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Warning: Using an IP blacklist will stop trivial attacks but it relies on an additional daemon and successful logging (the partition containing /var can become full, especially if an attacker is pounding on the server). Additionally, if the attacker knows your IP address, they can send packets with a spoofed source header and get you locked out of the server. SSH keys provide an elegant solution to the problem of brute forcing without these problems.

Fail2ban scans various textual log files and bans IP that makes too many password failures by updating firewall rules to reject the IP address, similar to Sshguard.

Warning: For correct function it is essential that the tool parses the IP addresses in the log correctly. You should always test the log filters work as intended per application you want to protect.


Install fail2ban.

If you want Fail2ban to send an email when someone has been banned, you have to configure SSMTP (for example).


Enable the fail2ban.service unit.


Currently, fail2ban must be run as root. Therefore, you may wish to consider hardening the process with systemd. Ref:systemd for Administrators, Part XII


For added security, consider limiting fail2ban capabilities by specifying CapabilityBoundingSet in the drop-in configuration file for the provided fail2ban.service:


In the example above, CAP_DAC_READ_SEARCH will allow fail2ban full read access, and CAP_NET_ADMIN and CAP_NET_RAW allow setting of firewall rules with iptables. Additional capabilities may be required, depending on your fail2ban configuration. See man capabilities for more info.

Filesystem Access

Consider limiting file system read and write access by using ReadOnlyDirectories and ReadWriteDirectories, under the [Service] section. For example:

ReadWriteDirectories=/var/run/fail2ban /var/lib/fail2ban /var/spool/postfix/maildrop /tmp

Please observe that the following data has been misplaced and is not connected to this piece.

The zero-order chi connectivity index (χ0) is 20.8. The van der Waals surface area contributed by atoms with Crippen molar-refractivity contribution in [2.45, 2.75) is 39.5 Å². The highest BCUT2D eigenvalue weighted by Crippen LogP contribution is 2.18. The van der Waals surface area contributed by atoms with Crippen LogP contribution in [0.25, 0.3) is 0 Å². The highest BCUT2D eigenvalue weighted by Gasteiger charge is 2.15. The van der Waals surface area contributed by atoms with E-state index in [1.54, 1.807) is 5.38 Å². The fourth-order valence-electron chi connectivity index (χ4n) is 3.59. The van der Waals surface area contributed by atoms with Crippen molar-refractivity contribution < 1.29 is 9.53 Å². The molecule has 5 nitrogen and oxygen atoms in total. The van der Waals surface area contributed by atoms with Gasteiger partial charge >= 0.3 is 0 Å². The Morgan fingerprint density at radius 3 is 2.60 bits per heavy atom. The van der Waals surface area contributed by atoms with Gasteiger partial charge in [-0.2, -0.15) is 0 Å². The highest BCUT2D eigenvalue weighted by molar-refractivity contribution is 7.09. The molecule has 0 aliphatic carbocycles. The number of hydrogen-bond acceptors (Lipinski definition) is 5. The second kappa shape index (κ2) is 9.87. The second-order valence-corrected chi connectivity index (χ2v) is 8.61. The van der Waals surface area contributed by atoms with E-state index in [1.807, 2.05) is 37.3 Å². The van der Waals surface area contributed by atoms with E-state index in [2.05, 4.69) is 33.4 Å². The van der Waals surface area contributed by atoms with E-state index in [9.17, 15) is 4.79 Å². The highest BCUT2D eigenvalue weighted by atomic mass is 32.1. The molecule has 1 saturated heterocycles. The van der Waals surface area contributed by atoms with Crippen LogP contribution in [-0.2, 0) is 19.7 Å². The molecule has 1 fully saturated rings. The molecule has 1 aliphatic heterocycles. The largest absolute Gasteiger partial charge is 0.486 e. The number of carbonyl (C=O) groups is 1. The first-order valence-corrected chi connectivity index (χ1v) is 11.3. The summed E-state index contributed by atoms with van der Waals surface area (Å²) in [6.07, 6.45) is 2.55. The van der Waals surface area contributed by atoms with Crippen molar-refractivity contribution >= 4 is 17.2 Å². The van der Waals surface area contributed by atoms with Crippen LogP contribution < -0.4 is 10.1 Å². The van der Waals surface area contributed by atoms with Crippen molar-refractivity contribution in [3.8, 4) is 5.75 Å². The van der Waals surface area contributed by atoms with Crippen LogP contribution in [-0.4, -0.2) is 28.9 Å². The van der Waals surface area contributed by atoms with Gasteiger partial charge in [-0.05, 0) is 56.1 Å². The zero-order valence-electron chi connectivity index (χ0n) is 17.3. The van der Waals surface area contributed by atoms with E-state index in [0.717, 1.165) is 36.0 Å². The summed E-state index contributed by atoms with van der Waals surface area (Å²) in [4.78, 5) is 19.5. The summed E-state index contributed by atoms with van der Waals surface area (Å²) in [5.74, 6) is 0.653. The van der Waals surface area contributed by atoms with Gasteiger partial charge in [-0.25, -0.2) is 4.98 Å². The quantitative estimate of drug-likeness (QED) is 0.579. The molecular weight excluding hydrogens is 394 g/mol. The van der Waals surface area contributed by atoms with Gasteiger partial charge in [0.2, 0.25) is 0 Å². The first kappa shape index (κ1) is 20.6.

In the example above, this limits the file system to read-only, except for /var/run/fail2ban for pid and socket files, and /var/spool/postfix/maildrop for postfix sendmail. Again, this will be dependent on you system configuration and fail2ban configuration. The /tmp directory is needed for some fail2ban actions. Note that adding /var/log is necessary if you want fail2ban to log its activity.

SSH jail

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Reason: /var/log/auth.log does not exist on Arch (Discuss in Talk:Fail2ban#)

Edit /etc/fail2ban/jail.conf and modify the ssh-iptables section to enable it and configure the action.

Note: Due to the possibility of the jail.conf file being overwritten or improved during a distribution update, it is recommended to provide customizations in a jail.local file, or separate .conf files under the jail.d/ directory, e.g. jail.d/ssh-iptables.conf.

If your firewall is iptables:

enabled  = true
filter   = sshd
action   = iptables[name=SSH, port=ssh, protocol=tcp]
logpath  = /var/log/auth.log
maxretry = 5

Fail2Ban from version 0.9 can also read directly from the systemd journal by setting backend = systemd.

If your firewall is shorewall:

enabled  = true
filter   = sshd
action   = shorewall
logpath  = /var/log/auth.log
maxretry = 5
Note: You can set BLACKLIST to ALL in /etc/shorewall/shorewall.conf otherwise the rule added to ban an IP address will affect only new connections.

Also do not forget to add/change:


in your /etc/ssh/sshd_config. Else, password failures are not logged correctly.

See also